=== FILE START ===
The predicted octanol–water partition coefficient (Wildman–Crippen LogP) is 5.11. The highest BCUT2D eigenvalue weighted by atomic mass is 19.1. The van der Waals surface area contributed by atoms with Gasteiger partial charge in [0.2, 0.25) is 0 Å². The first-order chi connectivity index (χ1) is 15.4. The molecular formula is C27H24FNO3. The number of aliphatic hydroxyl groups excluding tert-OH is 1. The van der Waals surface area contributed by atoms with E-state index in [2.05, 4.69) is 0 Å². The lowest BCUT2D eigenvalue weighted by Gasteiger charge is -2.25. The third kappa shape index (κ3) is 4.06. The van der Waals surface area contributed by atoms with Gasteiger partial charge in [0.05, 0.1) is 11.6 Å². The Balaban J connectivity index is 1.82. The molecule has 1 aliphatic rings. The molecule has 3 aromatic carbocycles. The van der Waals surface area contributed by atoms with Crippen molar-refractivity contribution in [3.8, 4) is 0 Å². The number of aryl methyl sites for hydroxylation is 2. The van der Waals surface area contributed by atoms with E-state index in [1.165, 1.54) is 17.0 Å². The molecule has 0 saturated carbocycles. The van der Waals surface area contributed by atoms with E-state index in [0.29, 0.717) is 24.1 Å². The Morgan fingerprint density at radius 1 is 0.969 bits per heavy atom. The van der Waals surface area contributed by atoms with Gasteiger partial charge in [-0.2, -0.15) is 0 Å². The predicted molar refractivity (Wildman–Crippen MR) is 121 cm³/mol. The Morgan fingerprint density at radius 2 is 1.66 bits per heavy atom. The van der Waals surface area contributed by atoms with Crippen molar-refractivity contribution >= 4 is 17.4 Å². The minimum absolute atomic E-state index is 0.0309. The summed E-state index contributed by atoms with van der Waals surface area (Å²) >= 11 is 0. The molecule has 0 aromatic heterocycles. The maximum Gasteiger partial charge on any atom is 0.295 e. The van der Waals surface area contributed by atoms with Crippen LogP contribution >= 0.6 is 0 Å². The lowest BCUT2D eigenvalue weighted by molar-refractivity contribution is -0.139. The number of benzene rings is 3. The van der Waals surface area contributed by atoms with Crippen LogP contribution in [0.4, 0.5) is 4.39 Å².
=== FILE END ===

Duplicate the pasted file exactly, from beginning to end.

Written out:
The predicted octanol–water partition coefficient (Wildman–Crippen LogP) is 5.11. The highest BCUT2D eigenvalue weighted by atomic mass is 19.1. The van der Waals surface area contributed by atoms with Gasteiger partial charge in [0.2, 0.25) is 0 Å². The first-order chi connectivity index (χ1) is 15.4. The molecular formula is C27H24FNO3. The number of aliphatic hydroxyl groups excluding tert-OH is 1. The van der Waals surface area contributed by atoms with E-state index in [2.05, 4.69) is 0 Å². The lowest BCUT2D eigenvalue weighted by Gasteiger charge is -2.25. The third kappa shape index (κ3) is 4.06. The van der Waals surface area contributed by atoms with Gasteiger partial charge in [0.05, 0.1) is 11.6 Å². The Balaban J connectivity index is 1.82. The molecule has 1 aliphatic rings. The molecule has 3 aromatic carbocycles. The van der Waals surface area contributed by atoms with Crippen molar-refractivity contribution in [3.8, 4) is 0 Å². The number of aryl methyl sites for hydroxylation is 2. The van der Waals surface area contributed by atoms with E-state index in [1.165, 1.54) is 17.0 Å². The molecule has 0 saturated carbocycles. The van der Waals surface area contributed by atoms with E-state index in [0.29, 0.717) is 24.1 Å². The Morgan fingerprint density at radius 1 is 0.969 bits per heavy atom. The van der Waals surface area contributed by atoms with Gasteiger partial charge in [-0.2, -0.15) is 0 Å². The predicted molar refractivity (Wildman–Crippen MR) is 121 cm³/mol. The Morgan fingerprint density at radius 2 is 1.66 bits per heavy atom. The van der Waals surface area contributed by atoms with Crippen molar-refractivity contribution >= 4 is 17.4 Å². The minimum absolute atomic E-state index is 0.0309. The summed E-state index contributed by atoms with van der Waals surface area (Å²) >= 11 is 0. The molecule has 0 aromatic heterocycles. The maximum Gasteiger partial charge on any atom is 0.295 e. The van der Waals surface area contributed by atoms with Crippen LogP contribution >= 0.6 is 0 Å². The lowest BCUT2D eigenvalue weighted by molar-refractivity contribution is -0.139. The number of benzene rings is 3. The van der Waals surface area contributed by atoms with Crippen LogP contribution in [0.4, 0.5) is 4.39 Å².